Busy traffic at the Duluth piers today

20100909_4214I took the picture of the traffic between the Duluth piers this afternoon (September 9, 2010. The Marine Tech dredge has been around the piers for several weeks now, clearing out the channel, particularly at the edges where silt and sand have a tendency to collect. Their tug Callie M., at the far left exchanges 2 different scows; she brings an empty one out and trades for the one just filled and takes it back to Erie Pier. She then repeats the process, again and again. Click here to listen to their whistle as they depart under the Lift Bridge on Tuesday, October 11, 2011. At right, the Canadian flagged Kaministiqua is departing Duluth between the piers with a cargo of grain. In the middle are two salt water ships at anchor waiting to come into port. The Beluga Fairy, built in 2009 and  making her first trip to the Twin Ports, is sitting just behind the Isa, a Polish ship that has been coming to Duluth on a regular basis since she was built in 1999. Unseen in the picture at top but seen at the left and also at anchor, is the Africaborg, built in 2007 and making her first trip here.

Drummond Islander II

drummond Islanderii2008Sep12_1981
The Drummond Islander III took over the car ferry duties of the Drummond Islander II in Lake Huron. MCM Marine, in Sault Ste. Marie, Michigan bought the ferry and uses it as a tug on dredge projects. It arrived in the Twin Ports on August 28th, bringing a barge and a work tug and a lot of pipe it is using to create a suction dredge for a project here. Above, it is tied up at the Meehan dock in Superior, where the John Sherwin used to be and the retired cement boat, J. B. Ford, built in 1904, is now. Photo taken on September 12, 2008
*submitted to the Duluth News Tribune for publication on 09-14-2008

Dredging continues

The Marine Tech crane barge Dean R. Smith has been dredging in and near the shipping lanes in the harbor since the spring. Lately, it has been stationed close by the Lift Bridge. On Monday afternoon, it was working hard dropping the clam shell down to the bottom (about 29 feet below) and lifting material up and into the scow that was tied to the crane barge (above). They work with 2 scows; filling one with material from the bottom, mostly sand, while the other is taken by the tug Callie M. to Erie Pier on the St. Louis River where it is emptied. They then return to the crane barge and exchange scows. Photo taken on August 19, 2008
*submitted to the Duluth News Tribune for publication on 08-21-2008

Dredging the harbor is a no-win battle

We haven’t had a lot of ship traffic coming under the bridge for a few days. No salties have been here for over a week, and a long line of boats over the weekend means they are now out dropping off their cargo before coming back here for more. Yesterday, we had two boats arrive in the early morning and leave late in the day, working just like the rest of us. Today, the James R. Barker and the Indiana Harbor will both arrive for work in the morning and leave later in the day. One thing doesn’t change. The Marine Tech crane barge has been lifting silt and sand off the harbor bottom close by the Lift Bridge. Lacking boat traffic, people have been watching the crane on the barge dredge the bottom of the harbor one clam shell scoop at a time. Photo taken on August 14, 2008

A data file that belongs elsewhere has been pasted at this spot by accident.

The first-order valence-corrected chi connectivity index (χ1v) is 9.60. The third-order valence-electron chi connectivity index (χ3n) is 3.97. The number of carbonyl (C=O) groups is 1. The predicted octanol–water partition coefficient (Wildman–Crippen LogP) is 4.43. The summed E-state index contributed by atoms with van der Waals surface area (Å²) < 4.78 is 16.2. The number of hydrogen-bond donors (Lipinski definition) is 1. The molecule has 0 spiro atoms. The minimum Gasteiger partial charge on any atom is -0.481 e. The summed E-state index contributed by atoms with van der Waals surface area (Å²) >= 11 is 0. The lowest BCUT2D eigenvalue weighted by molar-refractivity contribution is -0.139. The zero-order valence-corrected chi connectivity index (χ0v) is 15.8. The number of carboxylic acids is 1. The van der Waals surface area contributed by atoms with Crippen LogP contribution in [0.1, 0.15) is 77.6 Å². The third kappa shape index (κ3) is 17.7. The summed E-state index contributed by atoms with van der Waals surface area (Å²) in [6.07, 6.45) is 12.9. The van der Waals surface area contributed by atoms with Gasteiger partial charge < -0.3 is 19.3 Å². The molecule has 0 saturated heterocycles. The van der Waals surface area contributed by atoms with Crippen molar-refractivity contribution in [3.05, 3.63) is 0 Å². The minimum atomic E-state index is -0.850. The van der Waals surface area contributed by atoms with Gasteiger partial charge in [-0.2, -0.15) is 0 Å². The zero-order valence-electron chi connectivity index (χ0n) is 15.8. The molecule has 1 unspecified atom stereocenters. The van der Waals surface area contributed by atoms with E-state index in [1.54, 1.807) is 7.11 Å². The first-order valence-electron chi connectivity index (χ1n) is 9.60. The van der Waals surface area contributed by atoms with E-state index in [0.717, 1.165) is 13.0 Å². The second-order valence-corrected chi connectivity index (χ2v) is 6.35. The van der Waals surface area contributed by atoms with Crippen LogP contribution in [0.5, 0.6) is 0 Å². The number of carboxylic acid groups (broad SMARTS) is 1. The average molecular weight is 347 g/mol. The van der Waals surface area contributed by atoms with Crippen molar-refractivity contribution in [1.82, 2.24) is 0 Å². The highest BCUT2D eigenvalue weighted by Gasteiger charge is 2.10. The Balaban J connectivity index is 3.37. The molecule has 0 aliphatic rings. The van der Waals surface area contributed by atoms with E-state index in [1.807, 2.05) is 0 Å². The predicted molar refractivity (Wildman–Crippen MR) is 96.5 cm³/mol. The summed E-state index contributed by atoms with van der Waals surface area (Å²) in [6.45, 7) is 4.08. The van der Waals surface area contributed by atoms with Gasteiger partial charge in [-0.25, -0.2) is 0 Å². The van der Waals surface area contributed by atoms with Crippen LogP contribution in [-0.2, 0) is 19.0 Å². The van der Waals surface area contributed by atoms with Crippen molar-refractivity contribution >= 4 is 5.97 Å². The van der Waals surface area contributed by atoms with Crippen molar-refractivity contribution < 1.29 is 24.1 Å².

*submitted to the Duluth News Tribune for publication on 08-15-2008

Canadian Olympic meets the dredge

Before moving next door to Midwest Energy Resources in Superior to load coal yesterday, the Canadian Olympic discharged limestone at the Hallett #8 Dock (above). You can see the Olympic’s self-unloader hanging just above the pile of limestone as its conveyor system moved the limestone from the boat’s cargo holds up and onto the pile. The other thing sticking up in the air, just left of middle, is the crane from the Marine Tech dredge. They were doing maintenance work just beyond Midwest Energy in an area where the high traffic at Midwest kicks up material from the bottom of the river. It can block the channel if not periodically dredged.
*submitted to the Duluth News Tribune for publication on 07-16-2008

Going to Two Harbors on a dredge

The crane barge Dean R. Smith was pushed out of the Duluth piers by the tug Miss Laura early Monday evening. In the picture above they are just beyond the North Pier Light, making a turn toward Two Harbors. Owned and operated by Marine Tech, a local dredging and construction company, the rig will spend two to three days in Two Harbors doing routine maintenance at the CN taconite dock. The rig carries a crew of 4. They do double duty as the crew for the rig when it is under power on the lake and as the work crew for the project. On some jobs, they would spend the night on the tug, but since Two Harbors is close by, they will return home each evening.
*submitted to the Duluth News Tribune for publication on 4/16/2007